NOISJ​-​45 The Manahattan Project

by Carnage & Cluster

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about

It’s a matter of common knowledge that the infamous Manhattan project was the USA’s endeavor to produce the atomic bomb for use in World War 2. In combination with the stunning cover artwork, it is clear that Carnage & Cluster use a political concept as background for their 4th (but 1st “proper”) album. Musically, it’s a tight-fisted, somehow genre-defying, yet totally coherent unity of 10 hardcore tracks with a strong experimental flavor.

Only the intro of “Democracy = Autocracy” seems a bit easier on the listener, before the rhythmic onslaught breaks through the atmospheric backdrop, “Worldwide Corruption” drops a blunt criticism at the political and bureaucratic establishment (and more punching beats), while “Puppet Masters” is midtempo, charged industrial style. Then “Oppressed Masses” and “World Riot” add some timeless 808 flavor, before the collaboration track “Rude Mechanicals” with The Relic even exceeds the previous tracks in harshness. Equally sturdy is Carnage & Cluster’s remix of a DJ Niel track, which fits in seamlessly here, and “A-Bomb”, “No World Order” and “Marching Out” show neither dwindling in force nor mercy with the faint of heart, propelling “The Manhattan Project” into rhythmic contortion.

“The Manhattan Project” is thus an album in its true sense, not a collection of tracks, but a breathtaking entity, political in its statement and progressive in sound – yet surely not the slightest bit pretentious. Clocking in at a classic 45 minutes, this is an album for the discerning listener to indulge in.

credits

released July 3, 2014

This text goes with the album. This explains the ideas behind the music!


We should be thankful to people like Assange, Snowden, Manning and groups like Anonymous. They are trying to make a difference in these times of terror, suppression and non-privacy.
Of course there are a lot of other people fighting for the good cause, trying to unmask "democracy" and showing its true face.

In the past the artists and bands did their part in this. Music spoke to an entire generation, telling them what was wrong with this world. Music gave people a voice, a chance to show to the world how they felt about events all over the world.

We live in an era where music is managed by a group of government controlled marionettes. TV-shows like Idols, X-Factor, and The Voice are deciding what's hot and what's not.
The music has lost its purity and has devolved to an uber-commercialized entity where marketing teams decide how a track sounds and what the music should say.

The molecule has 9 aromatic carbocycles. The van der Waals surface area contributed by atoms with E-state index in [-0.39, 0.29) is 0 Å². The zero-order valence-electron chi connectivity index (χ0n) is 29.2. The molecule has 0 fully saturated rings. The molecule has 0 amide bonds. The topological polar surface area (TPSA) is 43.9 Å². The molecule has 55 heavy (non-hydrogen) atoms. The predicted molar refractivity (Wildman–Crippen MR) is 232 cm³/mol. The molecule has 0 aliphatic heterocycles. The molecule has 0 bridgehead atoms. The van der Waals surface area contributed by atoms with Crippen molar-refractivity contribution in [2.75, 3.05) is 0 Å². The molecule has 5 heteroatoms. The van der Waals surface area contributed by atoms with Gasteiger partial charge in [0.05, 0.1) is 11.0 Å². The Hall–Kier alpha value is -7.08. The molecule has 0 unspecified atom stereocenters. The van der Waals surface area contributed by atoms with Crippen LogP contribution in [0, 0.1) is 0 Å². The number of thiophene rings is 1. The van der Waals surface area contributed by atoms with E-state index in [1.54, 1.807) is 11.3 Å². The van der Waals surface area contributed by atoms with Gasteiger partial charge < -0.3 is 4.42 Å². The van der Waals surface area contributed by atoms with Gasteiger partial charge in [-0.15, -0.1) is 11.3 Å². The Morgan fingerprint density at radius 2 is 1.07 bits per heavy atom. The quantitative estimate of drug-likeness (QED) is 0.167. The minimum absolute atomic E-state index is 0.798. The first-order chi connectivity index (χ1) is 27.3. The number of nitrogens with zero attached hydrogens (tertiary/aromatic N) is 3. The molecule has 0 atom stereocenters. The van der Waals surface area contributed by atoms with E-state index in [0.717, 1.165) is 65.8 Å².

It is no longer about people's opinions. It is no longer about your standards and ideals. It is no longer about the people.

Where would we be without Bob Dylan, the ultimate writer of the protest song? Where would we be without Aviv Geffen, the only Israelian musician who doesn't get attacked and sued by the government for writing protest songs against the Israelian government? Where would we be without Pink Floyd's Dark Side Of The Moon, which told the story that millions of people were not able to tell.
Pink Floyd even took it up a notch with their album Animals, which even shocked an entire Punk generation. Punk bands like The Sex Pistols and The Ramones, who were speaking for a big group of anti-political kids, didn't want to go as far as Pink Floyd did with Animals. A direct attack on the British government. A very strong, dark and accurate album which exactly tells what was going on at that time.

And this particular album has influenced me a lot and guided me throughout the past years. Even though this album was released in '77 it is still relevant. Maybe even more than ever!!
Governments worldwide have created this so-called recession, to keep the masses down. People getting legally robbed by banks, their managers and, again, governments. And there's nothing we can do about it. Everybody who's attempting to stand up to this gets silenced.

As musicians, it's time to reclaim our position being the voice of a generation. Writing protest songs again, fighting for our freedom, spreading our discontentment with today's governments.
While I do not see myself as a musician, I do want to give a signal to the artists who are. Artists who used to give their opinion when nobody asked for it, artists who made statements through
their music, artists who had a story to tell.

Even though our music scene is relatively small, I believe we can make a difference. Every movement has to start somewhere. If the Punk generation was able to get heard by making non-mainstream, raw and unpolished music, why wouldn't this be possible for a big organized underground movement?

Paul (Carnage)

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